Brightwood offers new canoe, kayak launch site


This new boat launch site is conveniently located at the end of the Three Rivers Heritage Trail in Brightwood. (Photo/Henry Clay Webster)


Pittsburgh may have its three rivers, but how frequently do residents actually visit our waterways?  

For most of us, the answer is not too often.

Friends of the Riverfront, however, is going to see that that changes.

Most recently Friends of the Riverfront and the Brightwood Civic Group joined forces to start a canoe and kayak launch site.

The launch site consists of a concrete ramp that leads to a pebble beach, which allows canoe and kayak enthusiasts to enter the river from the steep river bank and provides an area to hold kayaks or canoes.

The launch site is located behind behind Western State Penitentiary in Brightwood at the end of Westhall Street, which is also the end of the Three Rivers Heritage Trail.

Tom Baxter, executive director of Friends of the Riverfront, met with the Brightwood Civic Group over a year ago to discuss details of the project. He said that the canoe and kayak launch site puts the Northside at the forefront of an increasingly growing movement.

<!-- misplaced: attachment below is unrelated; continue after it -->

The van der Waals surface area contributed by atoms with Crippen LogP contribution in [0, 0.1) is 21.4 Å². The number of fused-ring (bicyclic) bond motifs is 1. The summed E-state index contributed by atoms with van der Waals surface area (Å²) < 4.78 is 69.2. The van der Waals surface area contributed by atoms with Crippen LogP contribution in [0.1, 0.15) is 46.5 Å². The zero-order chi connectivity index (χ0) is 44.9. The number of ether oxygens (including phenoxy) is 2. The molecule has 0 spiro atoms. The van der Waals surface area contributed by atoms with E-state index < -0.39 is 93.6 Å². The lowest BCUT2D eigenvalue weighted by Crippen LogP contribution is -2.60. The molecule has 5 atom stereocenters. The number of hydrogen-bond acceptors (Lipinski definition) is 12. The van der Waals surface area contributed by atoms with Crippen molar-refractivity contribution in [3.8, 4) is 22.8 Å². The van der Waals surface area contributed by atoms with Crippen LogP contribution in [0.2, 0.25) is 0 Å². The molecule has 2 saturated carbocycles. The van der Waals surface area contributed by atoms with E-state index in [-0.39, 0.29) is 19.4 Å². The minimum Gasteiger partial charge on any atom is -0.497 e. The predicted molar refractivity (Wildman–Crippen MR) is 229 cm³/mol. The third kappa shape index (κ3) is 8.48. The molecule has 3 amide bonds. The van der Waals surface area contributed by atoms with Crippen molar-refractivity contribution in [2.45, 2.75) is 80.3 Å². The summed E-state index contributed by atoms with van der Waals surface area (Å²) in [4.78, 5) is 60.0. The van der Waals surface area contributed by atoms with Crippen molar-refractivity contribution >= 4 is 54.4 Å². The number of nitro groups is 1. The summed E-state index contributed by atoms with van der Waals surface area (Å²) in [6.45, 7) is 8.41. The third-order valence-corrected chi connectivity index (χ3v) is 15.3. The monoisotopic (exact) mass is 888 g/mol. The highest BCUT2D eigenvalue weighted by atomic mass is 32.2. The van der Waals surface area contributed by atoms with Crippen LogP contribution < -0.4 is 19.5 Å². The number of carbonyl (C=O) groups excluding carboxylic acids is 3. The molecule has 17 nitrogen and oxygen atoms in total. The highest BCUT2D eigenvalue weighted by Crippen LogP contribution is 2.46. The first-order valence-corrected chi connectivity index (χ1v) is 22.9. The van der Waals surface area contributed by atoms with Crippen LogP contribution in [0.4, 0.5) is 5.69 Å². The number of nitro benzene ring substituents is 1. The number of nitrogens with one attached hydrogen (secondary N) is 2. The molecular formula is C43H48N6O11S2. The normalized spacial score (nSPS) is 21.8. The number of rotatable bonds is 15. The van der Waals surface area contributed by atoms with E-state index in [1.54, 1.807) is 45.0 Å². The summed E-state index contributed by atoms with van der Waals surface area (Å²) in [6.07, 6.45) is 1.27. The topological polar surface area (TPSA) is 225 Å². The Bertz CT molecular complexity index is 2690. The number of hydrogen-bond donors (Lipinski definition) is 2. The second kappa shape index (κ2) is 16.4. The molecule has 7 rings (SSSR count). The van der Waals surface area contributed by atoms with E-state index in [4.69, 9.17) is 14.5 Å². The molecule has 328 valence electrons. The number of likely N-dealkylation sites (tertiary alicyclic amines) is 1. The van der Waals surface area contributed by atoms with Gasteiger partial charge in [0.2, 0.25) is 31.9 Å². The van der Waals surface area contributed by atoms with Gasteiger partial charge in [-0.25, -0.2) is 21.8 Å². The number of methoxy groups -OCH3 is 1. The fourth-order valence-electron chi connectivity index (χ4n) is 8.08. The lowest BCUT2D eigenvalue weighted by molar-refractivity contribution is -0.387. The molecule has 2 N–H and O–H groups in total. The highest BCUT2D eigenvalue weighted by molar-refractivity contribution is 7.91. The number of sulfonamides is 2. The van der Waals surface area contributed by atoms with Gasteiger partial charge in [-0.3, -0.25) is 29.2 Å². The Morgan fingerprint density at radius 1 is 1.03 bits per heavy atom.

"It’s important because non-motorized boating is the fastest growing sport in the tri-state region right now," Baxter said.

While boating will be the most popular activity at the launch site, some of the related activities will include fishing, learning about the native plants and animals and the connecting Three Rivers Heritage bike trail.

The budget for the project was roughly $100,000, which Friends of the Riverfront raised from private investors, donators and volunteers. Friends of the Riverfront  will maintain the launch site, which is ADA accessible by way of a concrete ramp.

The increasing popularity of the sports is what sparked the interest of having the kayaking and canoeing site.

Ed Brandt, former director of the Brightwood Civic Group, said the new launch is a major breakthrough.

"Prior to this, there was no public access to the river on the Northside," Brandt said.

Brandt feels that not only is the project good for the Northside, but it also benefits the environment as the “Green Movement" increases in popularity.

According to Baxter this is one of many launch sites planned for future openings, including one at the Mon Wharf and another at the Southside Works.

He also expects the usage of the river to expand tremendously.

"The usage will be doubled or tripled," Baxter predicted.



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